The newest push against the barbarous turds in Mosul, ISIS……our continuing pounding of Syria……(thinking)….did I forget anything?
You bet your ass you did….
The shameful conspiracy of silence around America’s many wars
In an election flush with conspiracy theories, here’s one that’s real: Both major party nominees, as well as the journalists who cover the election and moderate the debates, are actively conspiring to avoid talking about the fact that the United States is waging war in at least five countries simultaneously: Iraq, Syria, Yemen, Libya, and Somalia.
In the first two presidential debates, our involvement in the Syrian civil war was briefly discussed, as was ISIS in vague terms, and the Iran nuclear deal, and Russia’s mischief-making in Eastern Europe and the Middle East, and Libya, though mostly in the past tense, focused on our 2011 intervention to depose Moammar Gadhafi and the subsequent attack on American government facilities in Benghazi a year later.
Five Wars? How many more can we fight successfully?
No matter which of the worthless candidates wins the election…we will have many others to contend with in the future….
We, the US, has been at war so long no that it has become humdrum…..at least for some….or should I say most?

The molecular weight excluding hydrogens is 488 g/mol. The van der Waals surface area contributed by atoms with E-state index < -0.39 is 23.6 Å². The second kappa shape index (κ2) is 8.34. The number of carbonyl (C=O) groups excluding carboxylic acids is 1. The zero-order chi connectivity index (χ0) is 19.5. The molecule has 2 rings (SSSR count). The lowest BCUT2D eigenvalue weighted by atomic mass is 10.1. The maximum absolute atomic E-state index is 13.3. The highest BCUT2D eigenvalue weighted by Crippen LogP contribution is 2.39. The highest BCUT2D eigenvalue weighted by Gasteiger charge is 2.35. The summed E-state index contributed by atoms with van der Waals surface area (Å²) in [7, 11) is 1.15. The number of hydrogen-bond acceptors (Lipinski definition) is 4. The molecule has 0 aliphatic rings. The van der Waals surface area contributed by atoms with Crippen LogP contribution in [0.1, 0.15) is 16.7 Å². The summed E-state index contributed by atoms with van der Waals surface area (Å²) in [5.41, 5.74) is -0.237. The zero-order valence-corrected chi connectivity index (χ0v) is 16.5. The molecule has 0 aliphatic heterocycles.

The days of massive troops attacking a beach are gone……the Napoleonic style is no more…..there is a whole new way of “fighting”…….these are not your Daddy’s wars…….
A recommendable New York Times piece looks at the mostly hidden way the U.S. is now waging wars. The example is Somalia, where the U.S. has been at war with the people of that country for over 25 years. But, as the authors note, the same modus operandi applies elsewhere.
The Obama administration has intensified a clandestine war in Somalia over the past year, using Special Operations troops, airstrikes, private contractors and African allies in an escalating campaign against Islamist militants in the anarchic Horn of Africa nation.
There is a new way of thinking about the combatants……
In May 2007, I concluded my remarks to the graduates of Duquesne University (my Alma Mater) with these words: “Life will soon bring you increased responsibilities, and it is rare that you will have a legitimate choice to do nothing. Responsibility usually demands action.”
In fact, during my tenure at CIA, acting was often tough and a little lonely since the Agency was serving a government whose definition of the war on terror far outstripped any other and a president with a bolder view on how to conduct the conflict than many (eventually most) in the Congress thought appropriate, and within the executive branch, CIA operated on the outer edges of executive prerogative more than any other arm of government.
The last option seems to be the easiest…..